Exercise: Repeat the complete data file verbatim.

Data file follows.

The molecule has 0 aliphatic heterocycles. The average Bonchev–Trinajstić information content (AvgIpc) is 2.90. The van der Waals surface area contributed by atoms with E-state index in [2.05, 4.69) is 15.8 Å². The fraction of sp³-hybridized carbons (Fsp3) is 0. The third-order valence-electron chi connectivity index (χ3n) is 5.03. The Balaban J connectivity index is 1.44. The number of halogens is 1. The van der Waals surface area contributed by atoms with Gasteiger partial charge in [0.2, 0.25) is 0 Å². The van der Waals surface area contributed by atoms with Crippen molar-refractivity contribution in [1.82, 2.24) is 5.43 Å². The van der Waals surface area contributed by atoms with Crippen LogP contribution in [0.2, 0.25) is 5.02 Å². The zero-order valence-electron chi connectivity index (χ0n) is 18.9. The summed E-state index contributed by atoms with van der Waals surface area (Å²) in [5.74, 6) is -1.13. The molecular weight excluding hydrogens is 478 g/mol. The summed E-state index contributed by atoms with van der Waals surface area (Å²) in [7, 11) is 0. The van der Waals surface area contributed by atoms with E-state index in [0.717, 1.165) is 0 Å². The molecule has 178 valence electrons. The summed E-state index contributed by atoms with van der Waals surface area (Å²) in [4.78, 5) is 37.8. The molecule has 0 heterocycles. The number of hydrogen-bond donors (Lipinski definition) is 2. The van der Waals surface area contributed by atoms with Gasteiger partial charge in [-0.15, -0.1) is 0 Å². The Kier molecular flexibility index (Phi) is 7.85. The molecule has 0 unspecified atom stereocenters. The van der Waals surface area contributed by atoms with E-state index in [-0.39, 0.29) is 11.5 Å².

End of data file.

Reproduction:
The molecule has 0 aliphatic heterocycles. The average Bonchev–Trinajstić information content (AvgIpc) is 2.90. The van der Waals surface area contributed by atoms with E-state index in [2.05, 4.69) is 15.8 Å². The fraction of sp³-hybridized carbons (Fsp3) is 0. The third-order valence-electron chi connectivity index (χ3n) is 5.03. The Balaban J connectivity index is 1.44. The number of halogens is 1. The van der Waals surface area contributed by atoms with Gasteiger partial charge in [0.2, 0.25) is 0 Å². The van der Waals surface area contributed by atoms with Crippen molar-refractivity contribution in [1.82, 2.24) is 5.43 Å². The van der Waals surface area contributed by atoms with Crippen LogP contribution in [0.2, 0.25) is 5.02 Å². The zero-order valence-electron chi connectivity index (χ0n) is 18.9. The summed E-state index contributed by atoms with van der Waals surface area (Å²) in [5.74, 6) is -1.13. The molecular weight excluding hydrogens is 478 g/mol. The summed E-state index contributed by atoms with van der Waals surface area (Å²) in [7, 11) is 0. The van der Waals surface area contributed by atoms with E-state index in [0.717, 1.165) is 0 Å². The molecule has 178 valence electrons. The summed E-state index contributed by atoms with van der Waals surface area (Å²) in [4.78, 5) is 37.8. The molecule has 0 heterocycles. The number of hydrogen-bond donors (Lipinski definition) is 2. The van der Waals surface area contributed by atoms with Gasteiger partial charge in [-0.15, -0.1) is 0 Å². The Kier molecular flexibility index (Phi) is 7.85. The molecule has 0 unspecified atom stereocenters. The van der Waals surface area contributed by atoms with E-state index in [-0.39, 0.29) is 11.5 Å².